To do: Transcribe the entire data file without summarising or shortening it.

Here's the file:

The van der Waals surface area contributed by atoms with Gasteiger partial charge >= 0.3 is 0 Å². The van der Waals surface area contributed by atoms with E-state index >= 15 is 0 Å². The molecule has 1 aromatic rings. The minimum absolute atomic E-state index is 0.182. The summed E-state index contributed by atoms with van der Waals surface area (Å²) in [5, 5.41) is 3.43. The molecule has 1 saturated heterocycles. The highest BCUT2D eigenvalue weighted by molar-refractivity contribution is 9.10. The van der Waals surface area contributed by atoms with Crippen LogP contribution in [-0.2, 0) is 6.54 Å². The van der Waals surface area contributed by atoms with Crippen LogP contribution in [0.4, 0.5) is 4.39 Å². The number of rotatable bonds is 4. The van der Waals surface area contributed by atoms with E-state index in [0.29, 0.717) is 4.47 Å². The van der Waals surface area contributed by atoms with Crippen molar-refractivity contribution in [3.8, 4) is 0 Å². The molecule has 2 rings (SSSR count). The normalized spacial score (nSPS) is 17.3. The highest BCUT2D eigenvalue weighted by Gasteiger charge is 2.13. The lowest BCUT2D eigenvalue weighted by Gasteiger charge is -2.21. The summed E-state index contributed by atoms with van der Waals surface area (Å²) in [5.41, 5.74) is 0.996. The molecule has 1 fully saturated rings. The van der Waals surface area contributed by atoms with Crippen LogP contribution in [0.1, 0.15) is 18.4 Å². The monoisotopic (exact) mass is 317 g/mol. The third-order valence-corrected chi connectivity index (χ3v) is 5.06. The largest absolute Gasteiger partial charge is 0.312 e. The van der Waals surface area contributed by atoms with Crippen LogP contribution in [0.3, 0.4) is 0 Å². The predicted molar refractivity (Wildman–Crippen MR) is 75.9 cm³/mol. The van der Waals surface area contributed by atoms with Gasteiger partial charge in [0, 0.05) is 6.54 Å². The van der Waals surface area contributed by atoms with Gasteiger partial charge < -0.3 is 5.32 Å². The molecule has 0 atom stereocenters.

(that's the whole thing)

The van der Waals surface area contributed by atoms with Gasteiger partial charge >= 0.3 is 0 Å². The van der Waals surface area contributed by atoms with E-state index >= 15 is 0 Å². The molecule has 1 aromatic rings. The minimum absolute atomic E-state index is 0.182. The summed E-state index contributed by atoms with van der Waals surface area (Å²) in [5, 5.41) is 3.43. The molecule has 1 saturated heterocycles. The highest BCUT2D eigenvalue weighted by molar-refractivity contribution is 9.10. The van der Waals surface area contributed by atoms with Crippen LogP contribution in [-0.2, 0) is 6.54 Å². The van der Waals surface area contributed by atoms with Crippen LogP contribution in [0.4, 0.5) is 4.39 Å². The number of rotatable bonds is 4. The van der Waals surface area contributed by atoms with E-state index in [0.29, 0.717) is 4.47 Å². The van der Waals surface area contributed by atoms with Crippen molar-refractivity contribution in [3.8, 4) is 0 Å². The molecule has 2 rings (SSSR count). The normalized spacial score (nSPS) is 17.3. The highest BCUT2D eigenvalue weighted by Gasteiger charge is 2.13. The lowest BCUT2D eigenvalue weighted by Gasteiger charge is -2.21. The summed E-state index contributed by atoms with van der Waals surface area (Å²) in [5.41, 5.74) is 0.996. The molecule has 1 fully saturated rings. The van der Waals surface area contributed by atoms with Crippen LogP contribution in [0.1, 0.15) is 18.4 Å². The monoisotopic (exact) mass is 317 g/mol. The third-order valence-corrected chi connectivity index (χ3v) is 5.06. The largest absolute Gasteiger partial charge is 0.312 e. The van der Waals surface area contributed by atoms with Crippen LogP contribution in [0.3, 0.4) is 0 Å². The predicted molar refractivity (Wildman–Crippen MR) is 75.9 cm³/mol. The van der Waals surface area contributed by atoms with Gasteiger partial charge in [0, 0.05) is 6.54 Å². The van der Waals surface area contributed by atoms with Gasteiger partial charge < -0.3 is 5.32 Å². The molecule has 0 atom stereocenters.